Date: Sunday, June 2, 2019
Session Time: 6:00pm-7:00pm
Presentation Time: 6:00pm-7:00pm
Location: Hall C & D
*Purpose: Living donor liver transplantation (LDLT) is a well-established alternative to alleviate postmortem organ shortage in pediatric liver transplantation. Such program, however, should be performed under strict ethical guidelines, and optimal living donor (LD) safety. In spite of left lobe or left lateral liver resection are very standardized surgical procedures in pediatric LDLT programs with minimal morbidity and almost no mortality, we hypothesized that serious unexpected peri-operative medical and/or surgical events during LD procedure indeed occur in a high volume LDLT center, being a major threat to donor safety.
*Methods: From July 1993 to October 2018, 433 paediatric LDLT were performed in our institution under a very strict ethical and clinical protocol. LD medical records were retrospectively reviewed searching for preoperatory donor data, surgical and outcome and the occurrence of perioperative near-miss events (NME). NME was defined as any potentially perioperative harmful event that was identified and controlled before definitive patient or recipient harm has happened.
*Results: There was no mortality in our series. Morbidity consisted mainly in cut-surface collections, transient pleural effusions, in less than 3% each and few incisional hernias. Eight (1,8%) intraoperative NME occurred in LDs: accidental vena cava clamp releasing, left hepatic artery (HA) clip sliding both resulting in massive intraoperative bleeding, donor right HA ligature and section, accidental section of left HA at liver graft hilum, tension pneumothorax during right subclavian vein catheterization, LD intravenous full-heparinization before left portal vein clamping, section of donor common hepatic duct, injury of segment II bile duct at the graft cut surface. NME management consisted in: vascular control of intraoperative bleeding and microsurgical repair of arterial lesions, pneumothorax drainage, intravenous protamine administration, Roux-en-Y hepaticojejunostomy reconstruction, repair of segment II bile duct injury at back-table. None of these NME resulted in postoperative morbidity.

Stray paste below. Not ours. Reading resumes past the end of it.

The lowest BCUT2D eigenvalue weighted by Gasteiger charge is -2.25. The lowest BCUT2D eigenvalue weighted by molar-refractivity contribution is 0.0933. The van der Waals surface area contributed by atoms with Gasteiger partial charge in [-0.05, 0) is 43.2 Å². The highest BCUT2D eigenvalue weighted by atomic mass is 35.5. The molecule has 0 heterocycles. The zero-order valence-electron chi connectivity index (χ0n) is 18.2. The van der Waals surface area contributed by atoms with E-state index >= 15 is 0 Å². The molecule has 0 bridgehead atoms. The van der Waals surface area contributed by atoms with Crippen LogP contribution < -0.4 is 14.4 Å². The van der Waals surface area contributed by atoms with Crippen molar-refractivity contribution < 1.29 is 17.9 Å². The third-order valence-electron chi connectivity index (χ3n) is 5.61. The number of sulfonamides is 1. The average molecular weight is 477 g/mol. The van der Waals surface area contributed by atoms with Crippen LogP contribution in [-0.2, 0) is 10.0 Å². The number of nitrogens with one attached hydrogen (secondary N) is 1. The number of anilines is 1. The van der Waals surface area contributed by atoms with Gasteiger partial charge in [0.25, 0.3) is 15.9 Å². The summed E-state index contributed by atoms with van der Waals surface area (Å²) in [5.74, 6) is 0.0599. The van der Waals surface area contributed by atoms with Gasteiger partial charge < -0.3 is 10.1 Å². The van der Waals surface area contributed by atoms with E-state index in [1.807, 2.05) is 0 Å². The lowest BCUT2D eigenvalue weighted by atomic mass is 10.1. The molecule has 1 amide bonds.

*Conclusions: Despite our minimal morbidity and no mortality rates, unexpected potentially life-threating intraoperative events occurred in our 433 left lobe hepatectomies. 8 serious and potential harmful NMEs were identified in this series. All NME were timely recognised and controlled without subsequent donor or recipient lasting harm. NMEs systematic debriefing led to safety refinements in our LD protocol. Systematic record of LD/NME may be used as quality control tool to assess donor safety in LDLT programs.
To cite this abstract in AMA style:BONACCORSI-RIANI E, Daudré-Vignier V, Ciccarelli O, Coubeau L, Iesari S, Tambucci R, Magnee CDe, Pire A, Reding R. Near-Miss Events during Donor Left Liver Lobe Hepatectomy: A Potential Quality-Control to Assess Donor Safety in Living Donor Liver Transplantation Programs [abstract]. Am J Transplant. 2019; 19 (suppl 3). https://atcmeetingabstracts.com/abstract/near-miss-events-during-donor-left-liver-lobe-hepatectomy-a-potential-quality-control-to-assess-donor-safety-in-living-donor-liver-transplantation-programs/. Accessed October 30, 2020.
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